Letter from the Secretary of the Treasury: In compliance with a resolution of the House of Representatives of the United States, calling for information concerning the inland trade with Mexico: 26th Congress, First Session: Document No. 191. [House of Representatives, Treasury Department] [Digital Version]

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United States. Dept. of the Treasury, Letter from the Secretary of the Treasury (Blair & Rives, April 17, 1840)

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Title: Letter from the Secretary of the Treasury: In compliance with a resolution of the House of Representatives of the United States, calling for information concerning the inland trade with Mexico: 26th Congress, First Session: Document No. 191. [House of Representatives, Treasury Department] [Digital Version]
Alternate Title: Inland trade with Mexico
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Author: United States. Dept. of the Treasury
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Description: U.S. Congressional publication calling for information concerning inland trade with Mexico. Includes correspondence by Levi Woodbury, Secretary of the Treasury, et. al.. 8 pp.
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Source(s): United States. Dept. of the Treasury, Letter from the Secretary of the Treasury (Blair & Rives, April 17, 1840)
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Keywords: Getty Art & Architecture Thesaurus
  • Government publications
Keywords: Library of Congress Subject Headings
  • United States--Commerce--Mexico
  • Mexico--Commerce--United States
  • Santa Fe National Historic Trail
  • Customs administration
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  • Mexico (nation)
  • United States (nation)
  • Missouri (state)
  • Louisiana (state)

26th CONGRESS, 1st Session. Doc. No. 191. HO. OF REPS. Treas. Dept.

INLAND TRADE WITH MEXICO.
LETTER
FROM
THE SECRETARY OF THE TREASURY,
IN COMPLIANCE
With a resolution of the House of Representatives of the United States,
calling for information concerning the inland trade with Mexico.

APRIL 17, 1840.
Referred to the Committee on Commerce.

TREASURY DEPARTMENT, April 15, 1840.

SIR: I have the honor to submit the following report in answer to the
resolution of the House of Representatives of the 6th instant, directing the
Secretary of the Treasury “to communicate to this House whether, under
existing laws, drawback of duties is, or, in his opinion, can be, allowed on
on goods used in carrying on an inland trade between the United States
and the Republic of Mexico; and whether any, and what plan could be
most conveniently adopted for that purpose. Also, any information in his
power in relation to the annual amount of said trade, the route or routes by
which it is carried on, and in what the same consists.”

In regard to the first inquiry contained in the resolution, “whether, under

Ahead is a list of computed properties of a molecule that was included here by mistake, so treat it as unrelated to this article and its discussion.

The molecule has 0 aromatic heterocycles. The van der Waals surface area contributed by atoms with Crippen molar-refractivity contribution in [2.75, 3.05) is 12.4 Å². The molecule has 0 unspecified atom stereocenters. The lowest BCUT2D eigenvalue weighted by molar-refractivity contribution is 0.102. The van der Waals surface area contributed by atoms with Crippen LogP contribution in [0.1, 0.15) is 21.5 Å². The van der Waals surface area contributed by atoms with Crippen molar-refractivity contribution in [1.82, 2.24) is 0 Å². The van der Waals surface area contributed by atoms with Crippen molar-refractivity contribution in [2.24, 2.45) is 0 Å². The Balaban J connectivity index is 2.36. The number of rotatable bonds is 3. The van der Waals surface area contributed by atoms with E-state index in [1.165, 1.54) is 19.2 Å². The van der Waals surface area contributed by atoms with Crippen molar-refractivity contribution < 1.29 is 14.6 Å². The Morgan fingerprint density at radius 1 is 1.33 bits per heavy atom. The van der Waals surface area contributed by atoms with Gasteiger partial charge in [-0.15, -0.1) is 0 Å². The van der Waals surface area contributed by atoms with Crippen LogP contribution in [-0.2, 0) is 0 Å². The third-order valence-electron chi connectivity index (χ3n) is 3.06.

existing laws, drawback of duties is, or, in my opinion, can be, allowed on
goods used in carrying on an inland trade between the United States and
the Republic of Mexico,” I would observe that no drawback of the duties is
at present allowed on goods used in the trade mentioned, nor can such
drawback be allowed, in the opinion of the department, under the provisions
of existing laws regulating that subject.

With respect to the second inquiry, “whether any, and what plan could
be most conveniently adopted for that purpose.” I would, in answer thereto,
respectfully refer the House to the accompanying copy of a communication,
addressed by the department in January, 1835, to the Committee on Commerce
of the House of Representatives, covering a report from the Comptroller
of the Treasury, suggesting a plan, with suitable regulations, for the
allowance of drawback on goods carried over-land from Port Independence,
on the Missouri river, to Sante Fe, in the province of New Mexico. These
papers are marked A and B, and were printed by order of the House, and
are contained in document No. 116, vol. 3, 2d session, 23d Congress. The
committee before mentioned reported a bill on the 21st of December, 1835
(No. 48), embracing in its provisions the plan suggested by the Comptroller,
for a particular route therein specified; which, with suitable modifications,


Blair & Rives, printers.


2

might include such other routes through which the trade over land to Mexico
is, or may be, contemplated to be carried on. It is believed that the action
of the committee grew out of a memorial from the General Assembly
of the State of Missouri, on the subject of an inland trade to the provinces
of Mexico, and an allowance of a drawback of the duties on goods used
therein.

The last inquiry is in regard to “any information in my power in relation
to the annual amount of said trade, the route or routes by which it is
carried on, and in what the same consists.”

In answer to this, I have to remark that the department possesses no
other information in reference to the routes through which this trade is
pursued, or in what the same consists, than that contained in the accompanying
copy of a communication addressed to it by the chamber of commerce,
at New Orleans, marked C. Respecting the annual amount of the
trade, it is to be observed that the department has no information in its
possession on which an opinion can be based. As the answers given to
the chamber of commerce at New Orleans, by the department, have a
bearing on the subject under consideration, I deem it proper to transmit
copies of the same, with this report; they are marked D, E, and F.

All which is respectfully submitted.

LEVI WOODBURY,
Secretary of the Treasury. Hon. R. M. T. HUNTER,
Speaker of the House of Representatives.

A.
TREASURY DEPARTMENT, January 23, 1835.